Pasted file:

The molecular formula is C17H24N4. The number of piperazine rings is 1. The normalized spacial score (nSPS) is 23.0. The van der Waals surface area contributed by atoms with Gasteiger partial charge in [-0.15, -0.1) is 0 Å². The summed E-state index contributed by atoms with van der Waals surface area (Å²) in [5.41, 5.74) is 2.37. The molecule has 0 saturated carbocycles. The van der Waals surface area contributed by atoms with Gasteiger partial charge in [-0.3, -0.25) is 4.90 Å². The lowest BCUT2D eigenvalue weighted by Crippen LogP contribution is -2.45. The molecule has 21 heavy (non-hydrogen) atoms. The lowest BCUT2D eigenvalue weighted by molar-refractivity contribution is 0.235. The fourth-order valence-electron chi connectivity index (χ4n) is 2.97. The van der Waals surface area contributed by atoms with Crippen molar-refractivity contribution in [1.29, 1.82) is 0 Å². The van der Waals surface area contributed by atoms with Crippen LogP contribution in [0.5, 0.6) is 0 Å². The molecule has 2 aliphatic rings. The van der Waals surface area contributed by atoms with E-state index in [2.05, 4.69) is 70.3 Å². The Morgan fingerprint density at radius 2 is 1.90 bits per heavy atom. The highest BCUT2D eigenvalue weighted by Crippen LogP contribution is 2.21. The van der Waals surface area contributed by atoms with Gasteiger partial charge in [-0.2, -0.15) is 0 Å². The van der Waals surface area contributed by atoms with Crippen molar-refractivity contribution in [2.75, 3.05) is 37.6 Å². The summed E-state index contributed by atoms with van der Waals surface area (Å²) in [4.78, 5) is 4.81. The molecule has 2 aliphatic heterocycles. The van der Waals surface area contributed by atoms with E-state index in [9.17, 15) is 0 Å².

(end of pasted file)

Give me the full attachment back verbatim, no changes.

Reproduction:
The molecular formula is C17H24N4. The number of piperazine rings is 1. The normalized spacial score (nSPS) is 23.0. The van der Waals surface area contributed by atoms with Gasteiger partial charge in [-0.15, -0.1) is 0 Å². The summed E-state index contributed by atoms with van der Waals surface area (Å²) in [5.41, 5.74) is 2.37. The molecule has 0 saturated carbocycles. The van der Waals surface area contributed by atoms with Gasteiger partial charge in [-0.3, -0.25) is 4.90 Å². The lowest BCUT2D eigenvalue weighted by Crippen LogP contribution is -2.45. The molecule has 21 heavy (non-hydrogen) atoms. The lowest BCUT2D eigenvalue weighted by molar-refractivity contribution is 0.235. The fourth-order valence-electron chi connectivity index (χ4n) is 2.97. The van der Waals surface area contributed by atoms with Crippen molar-refractivity contribution in [1.29, 1.82) is 0 Å². The van der Waals surface area contributed by atoms with Crippen LogP contribution in [0.5, 0.6) is 0 Å². The molecule has 2 aliphatic rings. The van der Waals surface area contributed by atoms with E-state index in [2.05, 4.69) is 70.3 Å². The Morgan fingerprint density at radius 2 is 1.90 bits per heavy atom. The highest BCUT2D eigenvalue weighted by Crippen LogP contribution is 2.21. The van der Waals surface area contributed by atoms with Gasteiger partial charge in [-0.2, -0.15) is 0 Å². The van der Waals surface area contributed by atoms with Crippen molar-refractivity contribution in [2.75, 3.05) is 37.6 Å². The summed E-state index contributed by atoms with van der Waals surface area (Å²) in [4.78, 5) is 4.81. The molecule has 2 aliphatic heterocycles. The van der Waals surface area contributed by atoms with E-state index in [9.17, 15) is 0 Å².